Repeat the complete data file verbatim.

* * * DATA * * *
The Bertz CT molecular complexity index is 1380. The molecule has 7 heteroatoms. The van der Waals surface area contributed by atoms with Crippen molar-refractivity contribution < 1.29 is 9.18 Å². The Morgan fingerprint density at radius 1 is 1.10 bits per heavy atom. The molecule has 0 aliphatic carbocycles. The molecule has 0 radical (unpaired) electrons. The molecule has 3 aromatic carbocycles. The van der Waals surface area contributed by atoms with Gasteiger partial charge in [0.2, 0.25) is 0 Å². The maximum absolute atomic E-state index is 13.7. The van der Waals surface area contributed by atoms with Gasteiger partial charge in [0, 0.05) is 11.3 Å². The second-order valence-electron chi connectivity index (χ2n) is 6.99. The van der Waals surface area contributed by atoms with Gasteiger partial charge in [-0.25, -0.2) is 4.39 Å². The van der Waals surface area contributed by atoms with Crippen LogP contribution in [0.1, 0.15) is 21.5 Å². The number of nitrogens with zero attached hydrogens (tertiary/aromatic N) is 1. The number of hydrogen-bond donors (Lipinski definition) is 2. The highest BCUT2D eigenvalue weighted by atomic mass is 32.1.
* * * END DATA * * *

The Bertz CT molecular complexity index is 1380. The molecule has 7 heteroatoms. The van der Waals surface area contributed by atoms with Crippen molar-refractivity contribution < 1.29 is 9.18 Å². The Morgan fingerprint density at radius 1 is 1.10 bits per heavy atom. The molecule has 0 aliphatic carbocycles. The molecule has 0 radical (unpaired) electrons. The molecule has 3 aromatic carbocycles. The van der Waals surface area contributed by atoms with Gasteiger partial charge in [0.2, 0.25) is 0 Å². The maximum absolute atomic E-state index is 13.7. The van der Waals surface area contributed by atoms with Gasteiger partial charge in [0, 0.05) is 11.3 Å². The second-order valence-electron chi connectivity index (χ2n) is 6.99. The van der Waals surface area contributed by atoms with Gasteiger partial charge in [-0.25, -0.2) is 4.39 Å². The van der Waals surface area contributed by atoms with Crippen LogP contribution in [0.1, 0.15) is 21.5 Å². The number of nitrogens with zero attached hydrogens (tertiary/aromatic N) is 1. The number of hydrogen-bond donors (Lipinski definition) is 2. The highest BCUT2D eigenvalue weighted by atomic mass is 32.1.